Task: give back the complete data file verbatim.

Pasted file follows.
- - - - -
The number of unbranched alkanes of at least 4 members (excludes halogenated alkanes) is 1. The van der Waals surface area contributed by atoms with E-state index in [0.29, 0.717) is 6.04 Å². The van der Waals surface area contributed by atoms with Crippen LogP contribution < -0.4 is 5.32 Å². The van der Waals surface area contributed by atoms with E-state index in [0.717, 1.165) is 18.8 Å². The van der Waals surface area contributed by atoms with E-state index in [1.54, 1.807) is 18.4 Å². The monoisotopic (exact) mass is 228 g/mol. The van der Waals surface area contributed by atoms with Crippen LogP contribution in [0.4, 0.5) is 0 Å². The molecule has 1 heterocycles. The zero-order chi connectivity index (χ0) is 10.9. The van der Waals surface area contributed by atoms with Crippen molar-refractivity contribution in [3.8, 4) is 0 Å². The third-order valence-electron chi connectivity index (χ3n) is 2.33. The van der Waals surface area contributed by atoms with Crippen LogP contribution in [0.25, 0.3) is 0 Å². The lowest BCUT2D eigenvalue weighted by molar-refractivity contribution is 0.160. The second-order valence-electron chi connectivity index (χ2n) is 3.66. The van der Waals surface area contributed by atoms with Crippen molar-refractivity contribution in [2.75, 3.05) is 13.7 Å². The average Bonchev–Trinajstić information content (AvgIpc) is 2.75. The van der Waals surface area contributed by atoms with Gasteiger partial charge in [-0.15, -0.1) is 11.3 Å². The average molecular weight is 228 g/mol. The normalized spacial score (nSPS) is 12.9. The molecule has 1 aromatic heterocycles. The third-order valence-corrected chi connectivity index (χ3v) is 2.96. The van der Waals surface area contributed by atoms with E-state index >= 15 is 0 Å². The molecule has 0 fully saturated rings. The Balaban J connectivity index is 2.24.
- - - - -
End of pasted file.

The number of unbranched alkanes of at least 4 members (excludes halogenated alkanes) is 1. The van der Waals surface area contributed by atoms with E-state index in [0.29, 0.717) is 6.04 Å². The van der Waals surface area contributed by atoms with Crippen LogP contribution < -0.4 is 5.32 Å². The van der Waals surface area contributed by atoms with E-state index in [0.717, 1.165) is 18.8 Å². The van der Waals surface area contributed by atoms with E-state index in [1.54, 1.807) is 18.4 Å². The monoisotopic (exact) mass is 228 g/mol. The van der Waals surface area contributed by atoms with Crippen LogP contribution in [0.4, 0.5) is 0 Å². The molecule has 1 heterocycles. The zero-order chi connectivity index (χ0) is 10.9. The van der Waals surface area contributed by atoms with Crippen molar-refractivity contribution in [3.8, 4) is 0 Å². The third-order valence-electron chi connectivity index (χ3n) is 2.33. The van der Waals surface area contributed by atoms with Crippen LogP contribution in [0.25, 0.3) is 0 Å². The lowest BCUT2D eigenvalue weighted by molar-refractivity contribution is 0.160. The second-order valence-electron chi connectivity index (χ2n) is 3.66. The van der Waals surface area contributed by atoms with Crippen molar-refractivity contribution in [2.75, 3.05) is 13.7 Å². The average Bonchev–Trinajstić information content (AvgIpc) is 2.75. The van der Waals surface area contributed by atoms with Gasteiger partial charge in [-0.15, -0.1) is 11.3 Å². The average molecular weight is 228 g/mol. The normalized spacial score (nSPS) is 12.9. The molecule has 1 aromatic heterocycles. The third-order valence-corrected chi connectivity index (χ3v) is 2.96. The van der Waals surface area contributed by atoms with E-state index >= 15 is 0 Å². The molecule has 0 fully saturated rings. The Balaban J connectivity index is 2.24.